A wide-ranging surveillance operation by the Food and Drug Administration against a group of its own scientists used an enemies list of sorts as it secretly captured thousands of e-mails that the disgruntled scientists sent privately to members of Congress, lawyers, labor officials, journalists and even President Obama, previously undisclosed records show.
What began as a narrow investigation into the possible leaking of confidential agency information by five scientists quickly grew in mid-2010 into a much broader campaign to counter outside critics of the agency's medical review process, according to the cache of more than 80,000 pages of computer documents generated by the surveillance effort.
Moving to quell what one memorandum called the "collaboration" of the F.D.A.'s opponents, the surveillance operation identified 21 agency employees, Congressional officials, outside medical researchers and journalists thought to be working together to put out negative and "defamatory" information about the agency.
F.D.A. officials defended the surveillance operation, saying that the computer monitoring was limited to the five scientists suspected of leaking confidential information about the safety and design of medical devices.
While they acknowledged that the surveillance tracked the communications that the scientists had with Congressional officials, journalists and others, they said it was never intended to impede those communications, but only to determine whether information was being improperly shared.
The agency, using so-called spy software designed to help employers monitor workers, captured screen images from the government laptops of the five scientists as they were being used at work or at home. The software tracked their keystrokes, intercepted their personal e-mails, copied the documents on their personal thumb drives and even followed their messages line by line as they were being drafted, the documents show.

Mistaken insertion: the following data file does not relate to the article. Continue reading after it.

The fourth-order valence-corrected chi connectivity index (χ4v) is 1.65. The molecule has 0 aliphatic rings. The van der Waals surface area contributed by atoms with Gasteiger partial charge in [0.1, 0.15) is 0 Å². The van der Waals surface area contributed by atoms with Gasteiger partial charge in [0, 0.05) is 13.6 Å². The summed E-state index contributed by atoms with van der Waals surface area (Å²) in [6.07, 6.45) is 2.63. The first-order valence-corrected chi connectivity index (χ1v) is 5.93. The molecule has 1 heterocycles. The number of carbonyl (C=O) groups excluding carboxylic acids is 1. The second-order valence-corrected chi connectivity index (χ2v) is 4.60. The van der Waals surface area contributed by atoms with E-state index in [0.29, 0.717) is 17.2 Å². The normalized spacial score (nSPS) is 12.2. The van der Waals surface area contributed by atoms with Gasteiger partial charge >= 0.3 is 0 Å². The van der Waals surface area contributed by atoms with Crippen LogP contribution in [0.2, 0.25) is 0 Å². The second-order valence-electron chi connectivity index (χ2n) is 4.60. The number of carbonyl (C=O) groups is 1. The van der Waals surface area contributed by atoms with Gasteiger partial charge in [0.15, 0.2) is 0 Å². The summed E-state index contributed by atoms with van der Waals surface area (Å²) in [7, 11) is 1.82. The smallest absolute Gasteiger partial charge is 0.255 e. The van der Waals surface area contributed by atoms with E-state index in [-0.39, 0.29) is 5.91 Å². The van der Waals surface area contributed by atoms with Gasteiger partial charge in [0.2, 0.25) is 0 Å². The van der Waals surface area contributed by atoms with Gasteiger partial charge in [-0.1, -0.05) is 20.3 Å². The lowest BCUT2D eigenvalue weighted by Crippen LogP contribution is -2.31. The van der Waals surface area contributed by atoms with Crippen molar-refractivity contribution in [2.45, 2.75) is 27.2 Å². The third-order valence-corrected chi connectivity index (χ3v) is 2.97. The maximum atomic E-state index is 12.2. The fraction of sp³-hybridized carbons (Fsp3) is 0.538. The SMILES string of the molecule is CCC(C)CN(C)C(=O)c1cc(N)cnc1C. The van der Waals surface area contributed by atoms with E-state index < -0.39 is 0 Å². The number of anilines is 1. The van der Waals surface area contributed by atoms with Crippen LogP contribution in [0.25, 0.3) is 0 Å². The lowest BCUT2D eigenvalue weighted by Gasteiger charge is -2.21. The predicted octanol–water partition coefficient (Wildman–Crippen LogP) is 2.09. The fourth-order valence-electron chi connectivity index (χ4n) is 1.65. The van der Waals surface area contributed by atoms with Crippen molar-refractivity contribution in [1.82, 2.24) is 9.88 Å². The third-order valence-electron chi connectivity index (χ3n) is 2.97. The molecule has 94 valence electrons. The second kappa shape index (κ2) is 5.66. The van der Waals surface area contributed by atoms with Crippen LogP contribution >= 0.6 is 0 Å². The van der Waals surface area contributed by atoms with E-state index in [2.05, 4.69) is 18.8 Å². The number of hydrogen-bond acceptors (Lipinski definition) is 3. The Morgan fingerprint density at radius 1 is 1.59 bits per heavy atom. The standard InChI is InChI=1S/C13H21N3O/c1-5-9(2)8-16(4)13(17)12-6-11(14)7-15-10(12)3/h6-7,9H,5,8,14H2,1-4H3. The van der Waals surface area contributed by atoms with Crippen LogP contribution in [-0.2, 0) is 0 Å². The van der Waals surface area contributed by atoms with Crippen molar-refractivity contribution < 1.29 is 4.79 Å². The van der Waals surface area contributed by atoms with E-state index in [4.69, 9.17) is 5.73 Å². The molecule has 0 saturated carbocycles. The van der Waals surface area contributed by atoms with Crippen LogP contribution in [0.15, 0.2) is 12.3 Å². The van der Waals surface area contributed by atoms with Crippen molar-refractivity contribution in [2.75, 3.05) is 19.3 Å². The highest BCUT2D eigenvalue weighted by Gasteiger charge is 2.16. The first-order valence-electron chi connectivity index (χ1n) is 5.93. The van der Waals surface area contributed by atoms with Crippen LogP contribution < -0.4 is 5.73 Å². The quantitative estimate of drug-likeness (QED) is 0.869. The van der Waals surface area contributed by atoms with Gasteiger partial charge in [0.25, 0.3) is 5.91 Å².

The extraordinary surveillance effort grew out of a bitter dispute lasting years between the scientists and their bosses at the F.D.A. over the scientists' claims that faulty review procedures at the agency had led to the approval of medical imaging devices for mammograms and colonoscopies that exposed patients to dangerous levels of radiation.
A confidential government review in May by the Office of Special Counsel, which deals with the grievances of government workers, found that the scientists' medical claims were valid enough to warrant a full investigation into what it termed "a substantial and specific danger to public safety."
The documents captured in the surveillance effort — including confidential letters to at least a half-dozen Congressional offices and oversight committees, drafts of legal filings and grievances, and personal e-mails — were posted on a public Web site, apparently by mistake, by a private document-handling contractor that works for the F.D.A. The New York Times reviewed the records and their day-by-day, sometimes hour-by-hour accounting of the scientists' communications.
With the documents from the surveillance cataloged in 66 huge directories, many Congressional staff members regarded as sympathetic to the scientists each got their own files containing all their e-mails to or from the whistle-blowers. Drafts and final copies of letters the scientists sent to Mr. Obama about their safety concerns were also included.
Last year, the scientists found that a few dozen of their e-mails had been intercepted by the agency. They filed a lawsuit over the issue in September, after four of the scientists had been let go, and The Washington Post first disclosed the monitoring in January. But the wide scope of the F.D.A. surveillance operation, its broad range of targets across Washington, and the huge volume of computer information that it generated were not previously known, even to some of the targets.